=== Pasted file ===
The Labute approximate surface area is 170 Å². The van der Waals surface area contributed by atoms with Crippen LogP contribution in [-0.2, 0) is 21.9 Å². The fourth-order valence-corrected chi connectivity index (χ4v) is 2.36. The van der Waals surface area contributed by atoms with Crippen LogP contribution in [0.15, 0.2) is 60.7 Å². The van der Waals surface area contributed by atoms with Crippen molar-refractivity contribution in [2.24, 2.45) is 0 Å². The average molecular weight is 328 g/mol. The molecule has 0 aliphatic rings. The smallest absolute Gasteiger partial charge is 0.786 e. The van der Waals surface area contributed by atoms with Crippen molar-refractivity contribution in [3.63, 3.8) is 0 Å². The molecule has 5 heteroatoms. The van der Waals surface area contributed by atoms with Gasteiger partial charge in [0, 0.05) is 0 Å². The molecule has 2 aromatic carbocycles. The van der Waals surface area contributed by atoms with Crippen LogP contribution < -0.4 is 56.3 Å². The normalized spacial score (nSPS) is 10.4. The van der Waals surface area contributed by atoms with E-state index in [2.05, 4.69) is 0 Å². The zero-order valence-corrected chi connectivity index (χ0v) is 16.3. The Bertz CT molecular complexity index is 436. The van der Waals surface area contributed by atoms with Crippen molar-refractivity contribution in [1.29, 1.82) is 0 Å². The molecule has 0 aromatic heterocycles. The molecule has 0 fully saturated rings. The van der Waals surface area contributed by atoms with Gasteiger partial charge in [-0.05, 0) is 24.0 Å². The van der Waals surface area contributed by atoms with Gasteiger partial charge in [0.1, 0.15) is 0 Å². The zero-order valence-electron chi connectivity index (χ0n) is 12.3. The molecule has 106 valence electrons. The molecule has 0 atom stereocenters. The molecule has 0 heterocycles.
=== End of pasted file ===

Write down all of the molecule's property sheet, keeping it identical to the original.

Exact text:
The Labute approximate surface area is 170 Å². The van der Waals surface area contributed by atoms with Crippen LogP contribution in [-0.2, 0) is 21.9 Å². The fourth-order valence-corrected chi connectivity index (χ4v) is 2.36. The van der Waals surface area contributed by atoms with Crippen LogP contribution in [0.15, 0.2) is 60.7 Å². The van der Waals surface area contributed by atoms with Crippen molar-refractivity contribution in [2.24, 2.45) is 0 Å². The average molecular weight is 328 g/mol. The molecule has 0 aliphatic rings. The smallest absolute Gasteiger partial charge is 0.786 e. The van der Waals surface area contributed by atoms with Crippen molar-refractivity contribution in [3.63, 3.8) is 0 Å². The molecule has 5 heteroatoms. The van der Waals surface area contributed by atoms with Gasteiger partial charge in [0, 0.05) is 0 Å². The molecule has 2 aromatic carbocycles. The van der Waals surface area contributed by atoms with Crippen LogP contribution < -0.4 is 56.3 Å². The normalized spacial score (nSPS) is 10.4. The van der Waals surface area contributed by atoms with E-state index in [2.05, 4.69) is 0 Å². The zero-order valence-corrected chi connectivity index (χ0v) is 16.3. The Bertz CT molecular complexity index is 436. The van der Waals surface area contributed by atoms with Crippen molar-refractivity contribution in [1.29, 1.82) is 0 Å². The molecule has 0 aromatic heterocycles. The molecule has 0 fully saturated rings. The van der Waals surface area contributed by atoms with Gasteiger partial charge in [-0.05, 0) is 24.0 Å². The van der Waals surface area contributed by atoms with Gasteiger partial charge in [0.1, 0.15) is 0 Å². The zero-order valence-electron chi connectivity index (χ0n) is 12.3. The molecule has 106 valence electrons. The molecule has 0 atom stereocenters. The molecule has 0 heterocycles.